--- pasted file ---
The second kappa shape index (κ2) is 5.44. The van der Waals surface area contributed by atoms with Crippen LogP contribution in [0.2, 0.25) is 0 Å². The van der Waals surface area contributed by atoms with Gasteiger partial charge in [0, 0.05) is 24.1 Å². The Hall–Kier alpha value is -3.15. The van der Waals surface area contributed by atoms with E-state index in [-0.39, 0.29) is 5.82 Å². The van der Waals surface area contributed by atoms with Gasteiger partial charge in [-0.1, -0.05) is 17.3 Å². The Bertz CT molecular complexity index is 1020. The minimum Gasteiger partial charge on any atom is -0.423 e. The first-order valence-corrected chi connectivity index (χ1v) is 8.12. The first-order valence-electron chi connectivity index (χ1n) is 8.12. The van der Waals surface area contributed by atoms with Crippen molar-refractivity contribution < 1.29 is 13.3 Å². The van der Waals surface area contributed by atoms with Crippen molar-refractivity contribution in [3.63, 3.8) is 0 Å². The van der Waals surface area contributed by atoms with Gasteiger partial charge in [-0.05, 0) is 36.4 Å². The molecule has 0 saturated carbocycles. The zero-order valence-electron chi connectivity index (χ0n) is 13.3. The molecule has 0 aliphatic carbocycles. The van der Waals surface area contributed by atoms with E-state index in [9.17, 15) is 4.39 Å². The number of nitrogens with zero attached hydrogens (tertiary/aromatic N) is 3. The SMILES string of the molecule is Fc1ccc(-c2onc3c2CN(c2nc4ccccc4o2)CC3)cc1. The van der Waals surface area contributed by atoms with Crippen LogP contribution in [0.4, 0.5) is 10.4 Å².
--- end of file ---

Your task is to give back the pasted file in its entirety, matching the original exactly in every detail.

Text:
The second kappa shape index (κ2) is 5.44. The van der Waals surface area contributed by atoms with Crippen LogP contribution in [0.2, 0.25) is 0 Å². The van der Waals surface area contributed by atoms with Gasteiger partial charge in [0, 0.05) is 24.1 Å². The Hall–Kier alpha value is -3.15. The van der Waals surface area contributed by atoms with E-state index in [-0.39, 0.29) is 5.82 Å². The van der Waals surface area contributed by atoms with Gasteiger partial charge in [-0.1, -0.05) is 17.3 Å². The Bertz CT molecular complexity index is 1020. The minimum Gasteiger partial charge on any atom is -0.423 e. The first-order valence-corrected chi connectivity index (χ1v) is 8.12. The first-order valence-electron chi connectivity index (χ1n) is 8.12. The van der Waals surface area contributed by atoms with Crippen molar-refractivity contribution < 1.29 is 13.3 Å². The van der Waals surface area contributed by atoms with Crippen molar-refractivity contribution in [3.63, 3.8) is 0 Å². The van der Waals surface area contributed by atoms with Gasteiger partial charge in [-0.05, 0) is 36.4 Å². The molecule has 0 saturated carbocycles. The zero-order valence-electron chi connectivity index (χ0n) is 13.3. The molecule has 0 aliphatic carbocycles. The van der Waals surface area contributed by atoms with E-state index in [9.17, 15) is 4.39 Å². The number of nitrogens with zero attached hydrogens (tertiary/aromatic N) is 3. The SMILES string of the molecule is Fc1ccc(-c2onc3c2CN(c2nc4ccccc4o2)CC3)cc1. The van der Waals surface area contributed by atoms with Crippen LogP contribution in [0.4, 0.5) is 10.4 Å².